Whose names are not mentioned in your church? Of whom have you never heard it said, "they are our brothers and sisters?"
Consider this from Brian McLaren:
The vestiges of Imperial Christianity are not always as obvious as this inscription in stone. But they are no less present in most of our churches. Racism, colonialism, exclusivism, elitism, and other members of the hostility family often hide camouflaged in songs and hymns, devotionals and prayers, sermons and Sunday School lessons. And it’s not only what is said that aids and abets hostility: it’s what is left unsaid. For example, I remember preaching in a predominantly Tutsi church in Burundi. After I made an appeal for the Twa people, the nation’s oppressed minority, someone came up to me and said, “The word Twa has never been spoken before in this church. It is as if the Twa didn’t exist. Thank you for reminding us that the Twa are God’s children.” I thought of how many real-world hostilities around the world are similarly protected through avoidance and silence in churches today.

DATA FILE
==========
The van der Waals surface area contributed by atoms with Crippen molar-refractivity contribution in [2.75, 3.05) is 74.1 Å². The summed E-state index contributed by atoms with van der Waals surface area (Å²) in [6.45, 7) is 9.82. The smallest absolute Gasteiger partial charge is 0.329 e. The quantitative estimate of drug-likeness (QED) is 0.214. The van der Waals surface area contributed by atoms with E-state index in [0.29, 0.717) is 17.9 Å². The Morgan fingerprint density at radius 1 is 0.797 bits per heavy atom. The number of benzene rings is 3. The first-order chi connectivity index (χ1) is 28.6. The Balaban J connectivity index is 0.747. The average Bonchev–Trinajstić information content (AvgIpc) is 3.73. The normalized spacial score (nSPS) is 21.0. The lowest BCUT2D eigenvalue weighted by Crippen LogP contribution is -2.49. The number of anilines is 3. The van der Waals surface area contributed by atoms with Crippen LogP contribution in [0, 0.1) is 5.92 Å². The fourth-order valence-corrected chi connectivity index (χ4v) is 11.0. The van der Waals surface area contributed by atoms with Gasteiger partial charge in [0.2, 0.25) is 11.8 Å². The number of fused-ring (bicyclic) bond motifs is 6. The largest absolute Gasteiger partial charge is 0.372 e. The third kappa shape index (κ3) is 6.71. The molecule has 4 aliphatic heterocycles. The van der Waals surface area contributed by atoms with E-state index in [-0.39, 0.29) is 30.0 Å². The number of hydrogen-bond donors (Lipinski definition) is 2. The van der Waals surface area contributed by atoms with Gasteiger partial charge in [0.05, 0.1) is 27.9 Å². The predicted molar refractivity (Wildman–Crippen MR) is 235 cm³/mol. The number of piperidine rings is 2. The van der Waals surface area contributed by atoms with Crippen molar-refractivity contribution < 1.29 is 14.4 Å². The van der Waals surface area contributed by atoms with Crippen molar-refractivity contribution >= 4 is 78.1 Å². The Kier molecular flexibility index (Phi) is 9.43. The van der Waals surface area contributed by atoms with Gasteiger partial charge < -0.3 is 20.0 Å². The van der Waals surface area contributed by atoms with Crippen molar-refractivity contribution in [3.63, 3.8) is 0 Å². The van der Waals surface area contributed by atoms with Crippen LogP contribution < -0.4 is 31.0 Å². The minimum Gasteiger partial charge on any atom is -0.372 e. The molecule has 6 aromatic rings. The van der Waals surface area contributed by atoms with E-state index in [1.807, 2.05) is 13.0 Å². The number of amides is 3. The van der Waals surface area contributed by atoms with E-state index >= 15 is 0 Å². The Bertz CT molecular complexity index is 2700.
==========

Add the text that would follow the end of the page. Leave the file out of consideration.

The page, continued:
Brian D. McLaren, p.168, in Why did Jesus, Moses, the Buddha, and Mohammed Cross the Road? Christian Identity in a Multi-Faith World
I spoke up at a church meeting a few years ago, and talked about wanting the church to be a place that is welcoming of our gay brothers and sisters in Christ. Later I realized that I had never heard anyone use the expression "our gay brothers and sisters in Christ" at our church, ever. Perhaps that was the first time it was even said there....
Perhaps it reminded some that this isn't an issue to be debated and ideas to be objected to, but that there are real people involved....
Hopefully, some who never thought about it might begin to consider the breadth and width and depth of God's love and of the body of Christ.